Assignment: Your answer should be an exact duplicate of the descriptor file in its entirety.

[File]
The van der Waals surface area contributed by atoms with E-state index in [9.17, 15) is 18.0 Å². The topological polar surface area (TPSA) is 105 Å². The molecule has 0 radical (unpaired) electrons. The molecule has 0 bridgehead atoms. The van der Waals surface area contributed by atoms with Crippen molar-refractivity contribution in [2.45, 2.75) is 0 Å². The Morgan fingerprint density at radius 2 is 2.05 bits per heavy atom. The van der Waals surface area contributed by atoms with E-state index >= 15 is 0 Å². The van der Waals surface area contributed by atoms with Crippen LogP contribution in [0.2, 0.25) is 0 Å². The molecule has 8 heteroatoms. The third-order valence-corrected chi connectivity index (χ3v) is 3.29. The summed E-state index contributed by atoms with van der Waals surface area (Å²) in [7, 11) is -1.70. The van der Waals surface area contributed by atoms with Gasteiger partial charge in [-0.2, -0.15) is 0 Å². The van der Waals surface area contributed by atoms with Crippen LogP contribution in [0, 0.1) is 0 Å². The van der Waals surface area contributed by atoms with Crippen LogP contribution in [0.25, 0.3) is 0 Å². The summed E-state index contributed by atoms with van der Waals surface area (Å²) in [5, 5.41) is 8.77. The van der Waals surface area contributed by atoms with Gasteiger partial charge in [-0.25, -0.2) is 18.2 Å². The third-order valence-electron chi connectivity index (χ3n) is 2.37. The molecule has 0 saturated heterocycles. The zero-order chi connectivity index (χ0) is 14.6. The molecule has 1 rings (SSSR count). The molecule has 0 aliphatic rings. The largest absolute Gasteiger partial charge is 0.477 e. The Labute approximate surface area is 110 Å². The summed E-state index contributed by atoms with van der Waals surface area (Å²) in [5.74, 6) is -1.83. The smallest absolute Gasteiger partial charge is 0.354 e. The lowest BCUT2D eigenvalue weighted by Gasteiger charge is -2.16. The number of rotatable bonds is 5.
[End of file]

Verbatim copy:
The van der Waals surface area contributed by atoms with E-state index in [9.17, 15) is 18.0 Å². The topological polar surface area (TPSA) is 105 Å². The molecule has 0 radical (unpaired) electrons. The molecule has 0 bridgehead atoms. The van der Waals surface area contributed by atoms with Crippen molar-refractivity contribution in [2.45, 2.75) is 0 Å². The Morgan fingerprint density at radius 2 is 2.05 bits per heavy atom. The van der Waals surface area contributed by atoms with E-state index >= 15 is 0 Å². The van der Waals surface area contributed by atoms with Crippen LogP contribution in [0.2, 0.25) is 0 Å². The molecule has 8 heteroatoms. The third-order valence-corrected chi connectivity index (χ3v) is 3.29. The summed E-state index contributed by atoms with van der Waals surface area (Å²) in [7, 11) is -1.70. The van der Waals surface area contributed by atoms with Gasteiger partial charge in [-0.2, -0.15) is 0 Å². The van der Waals surface area contributed by atoms with Crippen LogP contribution in [0, 0.1) is 0 Å². The van der Waals surface area contributed by atoms with Crippen LogP contribution in [0.25, 0.3) is 0 Å². The summed E-state index contributed by atoms with van der Waals surface area (Å²) in [5, 5.41) is 8.77. The van der Waals surface area contributed by atoms with Gasteiger partial charge in [-0.25, -0.2) is 18.2 Å². The third-order valence-electron chi connectivity index (χ3n) is 2.37. The molecule has 0 saturated heterocycles. The zero-order chi connectivity index (χ0) is 14.6. The molecule has 1 rings (SSSR count). The molecule has 0 aliphatic rings. The largest absolute Gasteiger partial charge is 0.477 e. The Labute approximate surface area is 110 Å². The summed E-state index contributed by atoms with van der Waals surface area (Å²) in [5.74, 6) is -1.83. The smallest absolute Gasteiger partial charge is 0.354 e. The lowest BCUT2D eigenvalue weighted by Gasteiger charge is -2.16. The number of rotatable bonds is 5.